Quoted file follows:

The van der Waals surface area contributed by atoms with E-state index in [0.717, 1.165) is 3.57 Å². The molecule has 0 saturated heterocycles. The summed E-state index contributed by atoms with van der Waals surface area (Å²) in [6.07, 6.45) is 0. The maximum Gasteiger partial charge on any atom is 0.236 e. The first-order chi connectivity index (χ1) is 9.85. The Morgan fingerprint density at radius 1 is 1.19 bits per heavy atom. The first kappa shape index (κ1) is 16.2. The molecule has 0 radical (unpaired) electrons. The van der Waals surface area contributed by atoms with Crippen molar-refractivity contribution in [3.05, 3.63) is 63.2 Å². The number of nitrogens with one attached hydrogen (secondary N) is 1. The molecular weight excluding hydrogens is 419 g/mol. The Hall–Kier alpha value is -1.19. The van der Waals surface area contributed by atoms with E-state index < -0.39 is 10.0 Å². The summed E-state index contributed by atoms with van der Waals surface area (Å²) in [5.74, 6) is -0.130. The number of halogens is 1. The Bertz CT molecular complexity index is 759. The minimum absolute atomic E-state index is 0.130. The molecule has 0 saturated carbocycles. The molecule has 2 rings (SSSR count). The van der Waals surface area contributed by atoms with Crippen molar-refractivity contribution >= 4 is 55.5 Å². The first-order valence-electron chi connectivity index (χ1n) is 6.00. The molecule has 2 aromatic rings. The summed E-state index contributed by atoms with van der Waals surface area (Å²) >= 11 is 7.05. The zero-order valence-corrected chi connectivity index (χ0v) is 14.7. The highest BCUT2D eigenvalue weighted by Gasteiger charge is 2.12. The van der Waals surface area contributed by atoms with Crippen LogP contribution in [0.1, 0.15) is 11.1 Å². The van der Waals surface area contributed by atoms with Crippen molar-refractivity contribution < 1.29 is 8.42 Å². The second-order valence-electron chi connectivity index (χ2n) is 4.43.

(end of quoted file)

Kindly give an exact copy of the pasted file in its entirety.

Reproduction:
The van der Waals surface area contributed by atoms with E-state index in [0.717, 1.165) is 3.57 Å². The molecule has 0 saturated heterocycles. The summed E-state index contributed by atoms with van der Waals surface area (Å²) in [6.07, 6.45) is 0. The maximum Gasteiger partial charge on any atom is 0.236 e. The first-order chi connectivity index (χ1) is 9.85. The Morgan fingerprint density at radius 1 is 1.19 bits per heavy atom. The first kappa shape index (κ1) is 16.2. The molecule has 0 radical (unpaired) electrons. The van der Waals surface area contributed by atoms with Crippen molar-refractivity contribution in [3.05, 3.63) is 63.2 Å². The number of nitrogens with one attached hydrogen (secondary N) is 1. The molecular weight excluding hydrogens is 419 g/mol. The Hall–Kier alpha value is -1.19. The van der Waals surface area contributed by atoms with E-state index < -0.39 is 10.0 Å². The summed E-state index contributed by atoms with van der Waals surface area (Å²) in [5.74, 6) is -0.130. The number of halogens is 1. The Bertz CT molecular complexity index is 759. The minimum absolute atomic E-state index is 0.130. The molecule has 0 saturated carbocycles. The molecule has 2 rings (SSSR count). The van der Waals surface area contributed by atoms with Crippen molar-refractivity contribution >= 4 is 55.5 Å². The first-order valence-electron chi connectivity index (χ1n) is 6.00. The molecule has 2 aromatic rings. The summed E-state index contributed by atoms with van der Waals surface area (Å²) >= 11 is 7.05. The zero-order valence-corrected chi connectivity index (χ0v) is 14.7. The highest BCUT2D eigenvalue weighted by Gasteiger charge is 2.12. The van der Waals surface area contributed by atoms with Crippen LogP contribution in [0.1, 0.15) is 11.1 Å². The van der Waals surface area contributed by atoms with Crippen molar-refractivity contribution < 1.29 is 8.42 Å². The second-order valence-electron chi connectivity index (χ2n) is 4.43.